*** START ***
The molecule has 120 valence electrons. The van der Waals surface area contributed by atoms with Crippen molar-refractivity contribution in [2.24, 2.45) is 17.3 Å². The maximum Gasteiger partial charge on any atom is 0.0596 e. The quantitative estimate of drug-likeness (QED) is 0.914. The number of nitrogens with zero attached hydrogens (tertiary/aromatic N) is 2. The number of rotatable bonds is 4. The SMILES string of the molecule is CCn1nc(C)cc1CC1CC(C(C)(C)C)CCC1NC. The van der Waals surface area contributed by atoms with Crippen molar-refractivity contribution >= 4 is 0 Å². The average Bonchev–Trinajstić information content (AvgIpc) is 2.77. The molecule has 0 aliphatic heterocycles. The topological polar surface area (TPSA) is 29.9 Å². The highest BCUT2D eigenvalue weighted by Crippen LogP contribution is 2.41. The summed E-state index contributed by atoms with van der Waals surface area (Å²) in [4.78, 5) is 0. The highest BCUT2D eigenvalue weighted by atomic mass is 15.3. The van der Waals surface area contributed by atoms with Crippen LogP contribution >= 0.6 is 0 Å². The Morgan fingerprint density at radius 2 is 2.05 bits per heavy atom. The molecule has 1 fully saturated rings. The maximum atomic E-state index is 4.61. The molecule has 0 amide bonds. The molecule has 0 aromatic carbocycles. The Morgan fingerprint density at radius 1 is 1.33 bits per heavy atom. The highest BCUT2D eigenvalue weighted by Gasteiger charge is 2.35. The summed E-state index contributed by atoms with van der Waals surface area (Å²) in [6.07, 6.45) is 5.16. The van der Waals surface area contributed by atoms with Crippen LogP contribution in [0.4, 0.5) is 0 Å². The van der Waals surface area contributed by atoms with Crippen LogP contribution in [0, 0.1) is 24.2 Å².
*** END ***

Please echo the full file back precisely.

The molecule has 120 valence electrons. The van der Waals surface area contributed by atoms with Crippen molar-refractivity contribution in [2.24, 2.45) is 17.3 Å². The maximum Gasteiger partial charge on any atom is 0.0596 e. The quantitative estimate of drug-likeness (QED) is 0.914. The number of nitrogens with zero attached hydrogens (tertiary/aromatic N) is 2. The number of rotatable bonds is 4. The SMILES string of the molecule is CCn1nc(C)cc1CC1CC(C(C)(C)C)CCC1NC. The van der Waals surface area contributed by atoms with Crippen molar-refractivity contribution >= 4 is 0 Å². The average Bonchev–Trinajstić information content (AvgIpc) is 2.77. The molecule has 0 aliphatic heterocycles. The topological polar surface area (TPSA) is 29.9 Å². The highest BCUT2D eigenvalue weighted by Crippen LogP contribution is 2.41. The summed E-state index contributed by atoms with van der Waals surface area (Å²) in [4.78, 5) is 0. The highest BCUT2D eigenvalue weighted by atomic mass is 15.3. The van der Waals surface area contributed by atoms with Crippen LogP contribution >= 0.6 is 0 Å². The Morgan fingerprint density at radius 2 is 2.05 bits per heavy atom. The molecule has 1 fully saturated rings. The maximum atomic E-state index is 4.61. The molecule has 0 amide bonds. The molecule has 0 aromatic carbocycles. The Morgan fingerprint density at radius 1 is 1.33 bits per heavy atom. The highest BCUT2D eigenvalue weighted by Gasteiger charge is 2.35. The summed E-state index contributed by atoms with van der Waals surface area (Å²) in [6.07, 6.45) is 5.16. The van der Waals surface area contributed by atoms with Crippen LogP contribution in [0.4, 0.5) is 0 Å². The van der Waals surface area contributed by atoms with Crippen LogP contribution in [0, 0.1) is 24.2 Å².